One in three (32%) UK workers say their employer fails to offer additional help or support for employees who have neurodevelopment disorders.
According to research by Willis Towers Watson, more than one in ten (15%) workers said they, or someone they work with, lives with a neurodevelopment disorder, such as autism, Asperger’s, dyslexia, dyspraxia, ADHD, Tourette’s, or dyscalculia*.
Whilst one third of these respondents said the affected person did not receive support, just half (50%) said they received education or advice from their employers on their colleague’s condition.
According to autism research charity Autistica, more than 500,000 adults are living with autism in the UK alone.
“Neurodevelopment disorders clearly affect the lives of many working-age people in the UK, but much more can be done in terms of understanding, education and support,” said Mike Blake, wellbeing lead at Willis Towers Watson.
“Companies should look to establish an inclusive working environment, which supports both the worker with the condition and their colleagues.
“This may mean workplace adjustments for the worker in question, or workshops for colleagues to help them better understand the condition and why such allowances are necessary.”
The presence of neurodevelopment disorders in society has been put under the spotlight in recent years – but this has predominantly focused on children living with conditions.
There are currently more adults with autism in the UK than there are children, according to Autistica, yet how adults are living and coping with the conditions is somewhat underexplored.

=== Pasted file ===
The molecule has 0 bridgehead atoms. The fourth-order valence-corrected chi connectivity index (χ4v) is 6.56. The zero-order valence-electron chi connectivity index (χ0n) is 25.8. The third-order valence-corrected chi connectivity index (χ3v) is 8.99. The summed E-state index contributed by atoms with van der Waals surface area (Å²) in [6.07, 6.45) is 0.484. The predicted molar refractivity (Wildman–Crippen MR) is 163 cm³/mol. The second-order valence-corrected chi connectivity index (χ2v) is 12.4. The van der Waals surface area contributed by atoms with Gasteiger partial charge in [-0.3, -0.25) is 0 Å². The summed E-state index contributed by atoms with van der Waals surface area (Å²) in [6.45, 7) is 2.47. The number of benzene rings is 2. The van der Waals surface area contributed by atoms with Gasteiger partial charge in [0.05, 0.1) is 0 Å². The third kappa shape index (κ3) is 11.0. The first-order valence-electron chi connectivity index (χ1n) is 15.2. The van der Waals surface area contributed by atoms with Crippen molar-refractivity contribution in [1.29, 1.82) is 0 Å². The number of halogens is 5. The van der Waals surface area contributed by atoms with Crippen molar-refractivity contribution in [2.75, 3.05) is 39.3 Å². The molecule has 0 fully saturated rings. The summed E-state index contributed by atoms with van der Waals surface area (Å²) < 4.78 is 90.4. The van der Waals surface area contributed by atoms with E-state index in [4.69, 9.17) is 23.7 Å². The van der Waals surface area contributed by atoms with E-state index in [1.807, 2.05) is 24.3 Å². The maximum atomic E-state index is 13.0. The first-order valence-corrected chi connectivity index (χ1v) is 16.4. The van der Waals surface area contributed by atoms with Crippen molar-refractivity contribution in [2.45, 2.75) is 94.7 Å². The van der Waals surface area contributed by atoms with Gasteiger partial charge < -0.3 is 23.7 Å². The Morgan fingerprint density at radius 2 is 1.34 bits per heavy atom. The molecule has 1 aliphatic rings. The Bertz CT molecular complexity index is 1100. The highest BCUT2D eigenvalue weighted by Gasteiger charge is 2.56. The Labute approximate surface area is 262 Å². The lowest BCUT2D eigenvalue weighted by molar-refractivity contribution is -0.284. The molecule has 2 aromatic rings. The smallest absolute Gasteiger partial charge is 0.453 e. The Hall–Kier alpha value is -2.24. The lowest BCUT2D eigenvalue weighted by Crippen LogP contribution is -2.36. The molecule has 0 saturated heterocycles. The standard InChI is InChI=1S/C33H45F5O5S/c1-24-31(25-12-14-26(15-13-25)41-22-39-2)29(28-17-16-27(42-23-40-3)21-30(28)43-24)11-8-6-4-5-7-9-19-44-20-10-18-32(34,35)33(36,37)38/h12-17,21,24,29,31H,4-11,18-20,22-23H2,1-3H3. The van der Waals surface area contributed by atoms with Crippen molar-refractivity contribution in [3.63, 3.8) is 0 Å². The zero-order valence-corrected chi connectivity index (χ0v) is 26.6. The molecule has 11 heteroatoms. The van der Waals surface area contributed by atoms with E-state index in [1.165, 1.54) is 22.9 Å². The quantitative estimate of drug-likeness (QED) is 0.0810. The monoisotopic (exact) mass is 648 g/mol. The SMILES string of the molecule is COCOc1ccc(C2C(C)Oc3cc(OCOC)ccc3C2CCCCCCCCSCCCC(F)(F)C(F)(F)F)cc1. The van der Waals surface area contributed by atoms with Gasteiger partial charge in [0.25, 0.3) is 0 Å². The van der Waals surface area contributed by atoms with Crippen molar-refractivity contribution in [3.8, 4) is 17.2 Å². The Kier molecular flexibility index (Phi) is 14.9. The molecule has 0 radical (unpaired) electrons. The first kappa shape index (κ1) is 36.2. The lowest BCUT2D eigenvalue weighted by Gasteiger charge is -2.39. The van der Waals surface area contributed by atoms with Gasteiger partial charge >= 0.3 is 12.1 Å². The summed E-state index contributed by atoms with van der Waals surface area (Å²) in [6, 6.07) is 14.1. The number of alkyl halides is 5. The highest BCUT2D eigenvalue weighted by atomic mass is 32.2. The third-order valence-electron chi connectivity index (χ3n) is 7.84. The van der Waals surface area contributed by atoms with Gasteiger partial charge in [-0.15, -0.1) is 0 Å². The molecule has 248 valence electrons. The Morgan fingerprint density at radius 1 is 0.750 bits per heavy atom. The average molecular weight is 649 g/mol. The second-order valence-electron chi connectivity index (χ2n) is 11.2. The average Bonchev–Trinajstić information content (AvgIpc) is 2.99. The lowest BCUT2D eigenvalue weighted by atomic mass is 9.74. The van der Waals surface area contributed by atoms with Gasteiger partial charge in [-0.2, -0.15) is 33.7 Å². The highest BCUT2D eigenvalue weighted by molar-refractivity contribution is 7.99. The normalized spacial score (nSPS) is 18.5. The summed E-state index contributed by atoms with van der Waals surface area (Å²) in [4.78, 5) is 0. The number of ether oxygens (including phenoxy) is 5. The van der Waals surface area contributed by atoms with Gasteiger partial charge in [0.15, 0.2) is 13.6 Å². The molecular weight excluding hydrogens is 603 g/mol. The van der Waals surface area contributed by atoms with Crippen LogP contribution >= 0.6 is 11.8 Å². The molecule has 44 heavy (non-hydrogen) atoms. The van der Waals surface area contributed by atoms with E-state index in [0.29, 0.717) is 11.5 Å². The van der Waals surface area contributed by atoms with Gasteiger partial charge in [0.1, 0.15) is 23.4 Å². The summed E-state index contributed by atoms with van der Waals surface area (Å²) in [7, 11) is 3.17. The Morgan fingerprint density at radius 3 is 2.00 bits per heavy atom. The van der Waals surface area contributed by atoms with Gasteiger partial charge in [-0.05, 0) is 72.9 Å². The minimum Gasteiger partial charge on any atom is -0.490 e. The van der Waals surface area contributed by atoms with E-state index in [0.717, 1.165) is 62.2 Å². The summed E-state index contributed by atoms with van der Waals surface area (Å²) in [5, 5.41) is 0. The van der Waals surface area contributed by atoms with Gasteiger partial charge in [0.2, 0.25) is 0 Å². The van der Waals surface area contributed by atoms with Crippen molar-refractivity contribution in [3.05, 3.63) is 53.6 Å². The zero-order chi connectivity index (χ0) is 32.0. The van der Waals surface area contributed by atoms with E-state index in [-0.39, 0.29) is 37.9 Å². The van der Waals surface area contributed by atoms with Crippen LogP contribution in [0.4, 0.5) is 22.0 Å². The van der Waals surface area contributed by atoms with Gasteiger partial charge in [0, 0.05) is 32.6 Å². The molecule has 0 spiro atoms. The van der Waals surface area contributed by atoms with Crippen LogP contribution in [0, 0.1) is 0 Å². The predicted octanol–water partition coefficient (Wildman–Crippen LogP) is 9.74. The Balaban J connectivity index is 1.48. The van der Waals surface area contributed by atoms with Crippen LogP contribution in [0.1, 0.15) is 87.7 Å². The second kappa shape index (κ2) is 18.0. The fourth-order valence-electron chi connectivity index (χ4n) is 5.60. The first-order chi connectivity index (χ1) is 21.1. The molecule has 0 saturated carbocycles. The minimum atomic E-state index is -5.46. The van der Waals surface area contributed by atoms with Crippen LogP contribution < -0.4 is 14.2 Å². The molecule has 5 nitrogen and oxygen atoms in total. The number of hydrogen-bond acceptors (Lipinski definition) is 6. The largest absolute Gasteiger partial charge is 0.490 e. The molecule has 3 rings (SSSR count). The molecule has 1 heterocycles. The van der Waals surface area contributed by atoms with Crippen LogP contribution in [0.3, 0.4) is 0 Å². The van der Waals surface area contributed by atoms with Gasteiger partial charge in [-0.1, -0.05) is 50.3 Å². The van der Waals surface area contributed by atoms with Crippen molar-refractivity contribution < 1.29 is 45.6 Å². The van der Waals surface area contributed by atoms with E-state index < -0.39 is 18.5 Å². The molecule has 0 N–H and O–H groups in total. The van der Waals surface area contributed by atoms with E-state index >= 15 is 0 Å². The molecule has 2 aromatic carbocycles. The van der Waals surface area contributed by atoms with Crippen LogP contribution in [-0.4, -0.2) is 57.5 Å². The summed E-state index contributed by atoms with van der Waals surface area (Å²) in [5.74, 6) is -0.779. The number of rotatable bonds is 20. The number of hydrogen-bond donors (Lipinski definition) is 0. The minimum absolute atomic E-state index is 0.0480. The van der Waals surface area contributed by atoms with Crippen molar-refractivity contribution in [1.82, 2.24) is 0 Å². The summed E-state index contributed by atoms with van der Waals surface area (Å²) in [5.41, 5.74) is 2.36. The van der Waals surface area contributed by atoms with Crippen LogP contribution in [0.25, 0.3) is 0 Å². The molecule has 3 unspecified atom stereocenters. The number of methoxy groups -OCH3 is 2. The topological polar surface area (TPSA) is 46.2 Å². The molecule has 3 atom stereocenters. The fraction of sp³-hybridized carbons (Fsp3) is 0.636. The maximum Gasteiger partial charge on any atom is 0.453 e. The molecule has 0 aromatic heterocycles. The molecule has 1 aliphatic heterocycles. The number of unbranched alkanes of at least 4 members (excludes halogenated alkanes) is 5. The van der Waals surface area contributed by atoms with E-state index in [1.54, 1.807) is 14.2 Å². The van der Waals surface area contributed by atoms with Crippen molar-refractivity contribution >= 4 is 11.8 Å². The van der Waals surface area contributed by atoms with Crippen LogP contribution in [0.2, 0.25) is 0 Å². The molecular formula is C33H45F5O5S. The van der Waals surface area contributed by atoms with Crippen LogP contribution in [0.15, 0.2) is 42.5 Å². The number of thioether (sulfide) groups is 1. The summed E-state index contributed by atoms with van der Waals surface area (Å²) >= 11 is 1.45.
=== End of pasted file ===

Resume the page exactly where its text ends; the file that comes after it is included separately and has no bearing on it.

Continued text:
The charity said that despite more than half a million adults living with the disorder, just seven per cent of autism research funding is spent on adult research.
“There is still a long way to go when it comes to recognising the scale of, and the level of support needed, for adults with autism and other conditions,” added Blake.
“Employers may not be aware if someone is suffering from a neurodevelopment condition, but supposition can be a harmful route and one that can fuel isolation.
“A supportive environment in which people can be open about living with their conditions, without fear of judgement, is recommended.
“Regular communications about how common such conditions are, their symptoms and the support available to those affected will help break down barriers, help to allay concerns and encourage workers to feel more comfortable about the challenges they face.
“For some, it may also give them the confidence to tell their employer about their condition in the first place.
“Workers should also be consulted about the level and nature of support needed, as some may see their condition as a highly sensitive and private manner. These boundaries should be respected.”
* It should be noted that this statistic should not be interpreted as representing the total number of workers with neurodevelopmental disorders in the UK.